Considering High compression pistons

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Model T Ford Forum: Forum 2013: Considering High compression pistons
Top of pagePrevious messageNext messageBottom of page Link to this message  By Chester Leighton on Sunday, July 28, 2013 - 08:54 am:

I was thinking of putting some high compression pistons from Langs in my 26. When I put the engine back together, I put in new aluminum pistons 0.020 over but they are "standard" and are flat top. I was concerned because the old original pistons were dome topped but was told that the new flat tops gave the same resultant compression ratio. How much of a change in compression ratio will I get with the " high compression" pistons and what would be the improvement in engine performance. What I'm after is better hill climbing capability. I live in central Virginia and flat ground is a premium. The engine starts well and runs smooth. I get 40-45 out of it on what level ground we have and the compression test shows between 45 and 48 psi on all cylinders. The high compression pistons have to have special rings so the whole conversion will be a little over $300 with gaskets and the hassle of tearing the engine down. If the benefit is marginal, than I would like to know that ahead of time. Thanks for your experience and knowledge.


Top of pagePrevious messageNext messageBottom of page Link to this message  By Bob Jablonski on Sunday, July 28, 2013 - 09:02 am:

Chester:

With the dome top high compression pistons, you are limited on what cylinder head useage. .... standard Ford head only.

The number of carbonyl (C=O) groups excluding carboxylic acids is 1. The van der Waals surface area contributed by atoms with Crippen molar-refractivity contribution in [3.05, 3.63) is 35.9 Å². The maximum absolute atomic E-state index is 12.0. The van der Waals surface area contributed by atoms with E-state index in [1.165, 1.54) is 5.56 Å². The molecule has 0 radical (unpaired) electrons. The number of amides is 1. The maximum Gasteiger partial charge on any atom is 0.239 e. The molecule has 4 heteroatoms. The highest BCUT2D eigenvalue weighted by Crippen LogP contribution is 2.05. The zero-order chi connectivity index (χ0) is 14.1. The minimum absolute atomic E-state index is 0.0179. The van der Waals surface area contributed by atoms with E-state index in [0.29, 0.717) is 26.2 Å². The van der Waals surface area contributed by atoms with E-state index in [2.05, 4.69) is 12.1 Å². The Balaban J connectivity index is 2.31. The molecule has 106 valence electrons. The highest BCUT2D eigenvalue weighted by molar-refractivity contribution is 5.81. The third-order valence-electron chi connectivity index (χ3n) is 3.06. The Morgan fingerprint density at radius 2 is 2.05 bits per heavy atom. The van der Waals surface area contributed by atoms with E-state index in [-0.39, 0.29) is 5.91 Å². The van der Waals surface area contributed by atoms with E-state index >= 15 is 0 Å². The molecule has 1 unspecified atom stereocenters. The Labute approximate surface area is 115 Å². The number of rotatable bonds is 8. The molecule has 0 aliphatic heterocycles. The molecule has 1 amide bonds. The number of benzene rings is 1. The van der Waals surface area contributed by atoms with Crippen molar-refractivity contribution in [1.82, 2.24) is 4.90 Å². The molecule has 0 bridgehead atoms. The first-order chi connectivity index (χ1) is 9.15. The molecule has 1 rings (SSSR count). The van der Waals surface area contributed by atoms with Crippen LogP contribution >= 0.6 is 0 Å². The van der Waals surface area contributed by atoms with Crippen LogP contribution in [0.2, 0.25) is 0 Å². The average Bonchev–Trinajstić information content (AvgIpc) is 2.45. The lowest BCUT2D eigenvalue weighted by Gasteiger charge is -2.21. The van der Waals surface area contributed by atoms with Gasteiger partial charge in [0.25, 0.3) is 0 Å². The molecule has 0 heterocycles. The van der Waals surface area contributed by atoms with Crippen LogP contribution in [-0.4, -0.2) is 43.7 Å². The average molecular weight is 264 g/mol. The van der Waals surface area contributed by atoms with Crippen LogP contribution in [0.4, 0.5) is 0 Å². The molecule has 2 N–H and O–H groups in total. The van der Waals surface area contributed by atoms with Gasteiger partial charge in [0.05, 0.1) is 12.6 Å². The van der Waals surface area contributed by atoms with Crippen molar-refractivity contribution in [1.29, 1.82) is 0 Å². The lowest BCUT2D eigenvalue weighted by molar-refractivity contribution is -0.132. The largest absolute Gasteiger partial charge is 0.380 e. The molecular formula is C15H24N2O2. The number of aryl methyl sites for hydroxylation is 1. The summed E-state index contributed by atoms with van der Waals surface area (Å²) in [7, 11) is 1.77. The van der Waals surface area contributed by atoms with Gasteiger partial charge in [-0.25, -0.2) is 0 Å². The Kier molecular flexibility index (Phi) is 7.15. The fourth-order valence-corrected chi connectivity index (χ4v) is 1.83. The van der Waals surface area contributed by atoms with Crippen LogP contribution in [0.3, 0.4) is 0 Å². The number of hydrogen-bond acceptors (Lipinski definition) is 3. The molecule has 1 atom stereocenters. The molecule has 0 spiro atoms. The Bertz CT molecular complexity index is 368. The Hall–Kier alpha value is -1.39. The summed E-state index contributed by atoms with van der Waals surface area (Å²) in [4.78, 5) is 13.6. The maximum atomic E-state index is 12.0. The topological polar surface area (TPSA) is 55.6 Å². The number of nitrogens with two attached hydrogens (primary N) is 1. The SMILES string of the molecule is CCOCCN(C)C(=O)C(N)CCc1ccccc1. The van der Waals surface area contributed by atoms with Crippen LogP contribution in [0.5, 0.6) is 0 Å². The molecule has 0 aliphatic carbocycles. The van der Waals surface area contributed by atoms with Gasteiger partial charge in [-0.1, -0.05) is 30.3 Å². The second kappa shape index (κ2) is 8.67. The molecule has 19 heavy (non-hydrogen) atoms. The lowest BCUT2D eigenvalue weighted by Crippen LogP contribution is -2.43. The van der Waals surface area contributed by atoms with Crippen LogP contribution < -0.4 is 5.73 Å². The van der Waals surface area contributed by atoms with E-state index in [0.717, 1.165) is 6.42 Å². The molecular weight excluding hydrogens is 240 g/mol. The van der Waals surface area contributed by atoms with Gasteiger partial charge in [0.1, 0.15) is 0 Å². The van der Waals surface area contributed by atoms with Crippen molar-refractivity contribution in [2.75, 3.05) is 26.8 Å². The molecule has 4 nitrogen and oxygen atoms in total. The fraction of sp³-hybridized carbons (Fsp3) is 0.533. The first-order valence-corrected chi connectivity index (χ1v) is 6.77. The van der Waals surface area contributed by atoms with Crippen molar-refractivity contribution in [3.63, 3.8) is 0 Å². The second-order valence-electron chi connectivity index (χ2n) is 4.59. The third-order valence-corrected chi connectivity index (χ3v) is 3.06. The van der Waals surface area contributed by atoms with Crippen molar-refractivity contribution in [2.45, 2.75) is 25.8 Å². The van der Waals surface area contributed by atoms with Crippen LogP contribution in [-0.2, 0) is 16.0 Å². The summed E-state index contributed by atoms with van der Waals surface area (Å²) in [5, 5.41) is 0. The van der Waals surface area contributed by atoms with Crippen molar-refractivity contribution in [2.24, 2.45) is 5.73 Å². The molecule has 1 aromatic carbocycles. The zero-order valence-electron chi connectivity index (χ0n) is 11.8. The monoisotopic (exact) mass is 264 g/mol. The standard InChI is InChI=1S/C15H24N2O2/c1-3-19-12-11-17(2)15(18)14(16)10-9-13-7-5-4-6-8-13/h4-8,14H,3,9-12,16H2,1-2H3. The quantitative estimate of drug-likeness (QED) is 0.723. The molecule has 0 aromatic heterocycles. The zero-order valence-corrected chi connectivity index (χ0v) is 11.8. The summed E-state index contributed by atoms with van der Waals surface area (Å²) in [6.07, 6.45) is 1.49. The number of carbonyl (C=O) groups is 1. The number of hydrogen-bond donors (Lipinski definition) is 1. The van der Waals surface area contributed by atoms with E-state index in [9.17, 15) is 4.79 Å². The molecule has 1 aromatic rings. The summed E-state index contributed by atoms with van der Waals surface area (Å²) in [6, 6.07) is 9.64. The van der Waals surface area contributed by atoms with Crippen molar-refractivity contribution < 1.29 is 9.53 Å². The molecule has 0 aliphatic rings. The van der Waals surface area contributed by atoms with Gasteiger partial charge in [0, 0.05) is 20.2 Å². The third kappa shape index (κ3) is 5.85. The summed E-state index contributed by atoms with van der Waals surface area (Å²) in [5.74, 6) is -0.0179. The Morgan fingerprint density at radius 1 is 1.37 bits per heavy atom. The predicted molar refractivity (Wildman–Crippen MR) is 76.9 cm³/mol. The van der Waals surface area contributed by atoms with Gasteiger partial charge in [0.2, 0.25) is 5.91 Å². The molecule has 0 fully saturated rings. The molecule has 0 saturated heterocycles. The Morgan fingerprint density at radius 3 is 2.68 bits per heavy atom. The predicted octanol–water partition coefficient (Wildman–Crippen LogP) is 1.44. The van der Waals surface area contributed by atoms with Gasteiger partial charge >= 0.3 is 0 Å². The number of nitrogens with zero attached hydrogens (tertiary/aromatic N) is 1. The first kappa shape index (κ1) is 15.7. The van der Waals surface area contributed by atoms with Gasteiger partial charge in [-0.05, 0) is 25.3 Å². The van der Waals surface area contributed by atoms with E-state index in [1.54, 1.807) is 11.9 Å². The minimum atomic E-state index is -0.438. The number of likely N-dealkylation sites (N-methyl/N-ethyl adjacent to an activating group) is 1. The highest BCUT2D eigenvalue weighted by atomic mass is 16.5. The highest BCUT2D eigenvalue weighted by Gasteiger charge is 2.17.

If you use the standard pistons, either cast iron or aluminum, one can use any of the era "high" compression cylinder heads, or the current manufacture "Z" head that is sold thru the Vintage Ford magazine.

I believe using a high compression cylinder head along with the larger bore aluminum intake manifold would be the combination for better power on the hills,,,,, without tearing down the engine as you stated to change pistons.


Top of pagePrevious messageNext messageBottom of page Link to this message  By Roger Karlsson, southern Sweden on Sunday, July 28, 2013 - 09:03 am:

The Z (or Prus) head is not much more than $300, so if you already have good alu pistons with good rings there are no reason to change pistons.

A ricardo style head (like the Z and Prus heads) will give a better power increase than the same compression increase from high compression pistons. The hich compression pistons may be heavier than the ones you already have - another disadvantage.
You may want to grind the valves while you have the head off.


Top of pagePrevious messageNext messageBottom of page Link to this message  By James A. Golden on Sunday, July 28, 2013 - 10:56 am:

The domed pistons raised my compression from about 50 to 75 psi.

The Z or Pruz head will raise the compression to about 95 or more.

Neither increase is recommended for a tired engine, which 40 psi might suggest.

One of our club members got almost 5 miles out of his T after he put on a high compression head.

He still needed rod bearing after he put the original head back on the engine.


Top of pagePrevious messageNext messageBottom of page Link to this message  By Will Copeland - Trenton, New Jersey on Sunday, July 28, 2013 - 12:02 pm:

The more compression you ad is more stress on the lower end. I would not ad power without installing a modern crankshaft. Id hate to see you become a member of the two piece club.


Top of pagePrevious messageNext messageBottom of page Link to this message  By Walt Berdan, Bellevue, WA on Sunday, July 28, 2013 - 12:29 pm:

I opted for a Z head, purchased directly from the folks that build them. Much easier conversion and better design to the combustion chamber. All done in a couple hours and a much happier 26 coupe that will now pull hills easily that used to be a real strain. I don't drive it any faster than before, just have better overall performance. Living with hills, I'd not hesitate to do this again.


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